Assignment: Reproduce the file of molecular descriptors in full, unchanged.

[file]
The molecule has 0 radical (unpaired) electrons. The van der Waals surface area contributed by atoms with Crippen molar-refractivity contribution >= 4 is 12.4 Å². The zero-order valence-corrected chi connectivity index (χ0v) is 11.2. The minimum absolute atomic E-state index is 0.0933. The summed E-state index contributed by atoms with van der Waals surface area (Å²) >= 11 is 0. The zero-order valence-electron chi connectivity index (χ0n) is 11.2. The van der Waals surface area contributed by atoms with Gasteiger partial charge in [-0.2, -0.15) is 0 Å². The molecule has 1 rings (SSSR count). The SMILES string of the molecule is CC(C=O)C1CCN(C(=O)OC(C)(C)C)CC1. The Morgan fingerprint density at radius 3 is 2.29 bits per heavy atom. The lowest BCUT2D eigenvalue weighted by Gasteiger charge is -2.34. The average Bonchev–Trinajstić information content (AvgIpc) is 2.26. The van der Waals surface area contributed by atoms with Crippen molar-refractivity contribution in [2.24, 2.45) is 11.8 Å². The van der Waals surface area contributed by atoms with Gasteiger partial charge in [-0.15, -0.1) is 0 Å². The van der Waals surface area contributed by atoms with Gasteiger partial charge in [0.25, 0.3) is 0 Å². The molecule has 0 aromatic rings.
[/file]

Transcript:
The molecule has 0 radical (unpaired) electrons. The van der Waals surface area contributed by atoms with Crippen molar-refractivity contribution >= 4 is 12.4 Å². The zero-order valence-corrected chi connectivity index (χ0v) is 11.2. The minimum absolute atomic E-state index is 0.0933. The summed E-state index contributed by atoms with van der Waals surface area (Å²) >= 11 is 0. The zero-order valence-electron chi connectivity index (χ0n) is 11.2. The van der Waals surface area contributed by atoms with Gasteiger partial charge in [-0.2, -0.15) is 0 Å². The molecule has 1 rings (SSSR count). The SMILES string of the molecule is CC(C=O)C1CCN(C(=O)OC(C)(C)C)CC1. The Morgan fingerprint density at radius 3 is 2.29 bits per heavy atom. The lowest BCUT2D eigenvalue weighted by Gasteiger charge is -2.34. The average Bonchev–Trinajstić information content (AvgIpc) is 2.26. The van der Waals surface area contributed by atoms with Crippen molar-refractivity contribution in [2.24, 2.45) is 11.8 Å². The van der Waals surface area contributed by atoms with Gasteiger partial charge in [-0.15, -0.1) is 0 Å². The van der Waals surface area contributed by atoms with Gasteiger partial charge in [0.25, 0.3) is 0 Å². The molecule has 0 aromatic rings.